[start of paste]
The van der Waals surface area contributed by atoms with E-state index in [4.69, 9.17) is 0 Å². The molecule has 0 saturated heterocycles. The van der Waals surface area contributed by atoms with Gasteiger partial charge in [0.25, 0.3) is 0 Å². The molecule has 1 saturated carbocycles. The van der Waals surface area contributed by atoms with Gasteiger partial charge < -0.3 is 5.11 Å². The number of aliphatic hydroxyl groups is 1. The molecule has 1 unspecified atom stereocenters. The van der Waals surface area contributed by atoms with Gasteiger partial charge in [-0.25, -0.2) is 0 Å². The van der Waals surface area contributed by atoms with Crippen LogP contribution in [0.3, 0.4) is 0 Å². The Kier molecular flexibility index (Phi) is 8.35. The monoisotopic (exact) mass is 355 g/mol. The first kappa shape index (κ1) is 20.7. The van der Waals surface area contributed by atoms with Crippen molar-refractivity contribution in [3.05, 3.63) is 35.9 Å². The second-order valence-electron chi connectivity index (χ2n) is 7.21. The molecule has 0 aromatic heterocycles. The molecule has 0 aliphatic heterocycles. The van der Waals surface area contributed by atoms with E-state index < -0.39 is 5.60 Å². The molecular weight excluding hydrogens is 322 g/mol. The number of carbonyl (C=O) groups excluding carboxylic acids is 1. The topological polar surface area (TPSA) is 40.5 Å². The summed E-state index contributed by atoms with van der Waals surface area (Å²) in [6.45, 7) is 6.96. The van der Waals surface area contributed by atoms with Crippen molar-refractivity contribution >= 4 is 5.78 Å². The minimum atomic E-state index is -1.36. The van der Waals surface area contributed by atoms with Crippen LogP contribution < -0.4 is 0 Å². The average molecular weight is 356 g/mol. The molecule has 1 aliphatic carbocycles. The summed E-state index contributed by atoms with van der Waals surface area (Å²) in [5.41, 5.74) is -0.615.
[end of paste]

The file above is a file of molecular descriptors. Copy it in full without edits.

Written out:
The van der Waals surface area contributed by atoms with E-state index in [4.69, 9.17) is 0 Å². The molecule has 0 saturated heterocycles. The van der Waals surface area contributed by atoms with Gasteiger partial charge in [0.25, 0.3) is 0 Å². The molecule has 1 saturated carbocycles. The van der Waals surface area contributed by atoms with Gasteiger partial charge < -0.3 is 5.11 Å². The number of aliphatic hydroxyl groups is 1. The molecule has 1 unspecified atom stereocenters. The van der Waals surface area contributed by atoms with Gasteiger partial charge in [-0.25, -0.2) is 0 Å². The van der Waals surface area contributed by atoms with Crippen LogP contribution in [0.3, 0.4) is 0 Å². The Kier molecular flexibility index (Phi) is 8.35. The monoisotopic (exact) mass is 355 g/mol. The first kappa shape index (κ1) is 20.7. The van der Waals surface area contributed by atoms with Crippen molar-refractivity contribution in [3.05, 3.63) is 35.9 Å². The second-order valence-electron chi connectivity index (χ2n) is 7.21. The molecule has 0 aromatic heterocycles. The molecule has 0 aliphatic heterocycles. The van der Waals surface area contributed by atoms with E-state index < -0.39 is 5.60 Å². The molecular weight excluding hydrogens is 322 g/mol. The number of carbonyl (C=O) groups excluding carboxylic acids is 1. The topological polar surface area (TPSA) is 40.5 Å². The summed E-state index contributed by atoms with van der Waals surface area (Å²) in [6.45, 7) is 6.96. The van der Waals surface area contributed by atoms with Crippen molar-refractivity contribution >= 4 is 5.78 Å². The minimum atomic E-state index is -1.36. The van der Waals surface area contributed by atoms with Crippen LogP contribution < -0.4 is 0 Å². The average molecular weight is 356 g/mol. The molecule has 1 aliphatic carbocycles. The summed E-state index contributed by atoms with van der Waals surface area (Å²) in [5.41, 5.74) is -0.615.